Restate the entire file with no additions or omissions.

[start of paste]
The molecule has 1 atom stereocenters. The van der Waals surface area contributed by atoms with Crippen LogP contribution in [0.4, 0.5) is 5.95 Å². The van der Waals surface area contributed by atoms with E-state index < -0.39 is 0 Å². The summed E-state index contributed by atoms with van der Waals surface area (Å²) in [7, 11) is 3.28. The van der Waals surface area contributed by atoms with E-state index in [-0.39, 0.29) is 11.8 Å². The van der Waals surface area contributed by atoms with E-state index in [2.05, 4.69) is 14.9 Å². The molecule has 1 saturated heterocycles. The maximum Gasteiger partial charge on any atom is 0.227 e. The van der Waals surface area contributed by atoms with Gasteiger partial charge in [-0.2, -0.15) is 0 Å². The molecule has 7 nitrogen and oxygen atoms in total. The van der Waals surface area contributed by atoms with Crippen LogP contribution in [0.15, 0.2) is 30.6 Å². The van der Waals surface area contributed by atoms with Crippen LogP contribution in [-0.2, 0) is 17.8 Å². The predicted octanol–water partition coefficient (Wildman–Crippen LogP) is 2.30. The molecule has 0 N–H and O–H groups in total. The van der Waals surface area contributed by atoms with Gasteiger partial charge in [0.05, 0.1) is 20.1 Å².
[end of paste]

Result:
The molecule has 1 atom stereocenters. The van der Waals surface area contributed by atoms with Crippen LogP contribution in [0.4, 0.5) is 5.95 Å². The van der Waals surface area contributed by atoms with E-state index < -0.39 is 0 Å². The summed E-state index contributed by atoms with van der Waals surface area (Å²) in [7, 11) is 3.28. The van der Waals surface area contributed by atoms with E-state index in [-0.39, 0.29) is 11.8 Å². The van der Waals surface area contributed by atoms with E-state index in [2.05, 4.69) is 14.9 Å². The molecule has 1 saturated heterocycles. The maximum Gasteiger partial charge on any atom is 0.227 e. The van der Waals surface area contributed by atoms with Gasteiger partial charge in [-0.2, -0.15) is 0 Å². The molecule has 7 nitrogen and oxygen atoms in total. The van der Waals surface area contributed by atoms with Crippen LogP contribution in [0.15, 0.2) is 30.6 Å². The van der Waals surface area contributed by atoms with Crippen LogP contribution in [-0.2, 0) is 17.8 Å². The predicted octanol–water partition coefficient (Wildman–Crippen LogP) is 2.30. The molecule has 0 N–H and O–H groups in total. The van der Waals surface area contributed by atoms with Gasteiger partial charge in [0.05, 0.1) is 20.1 Å².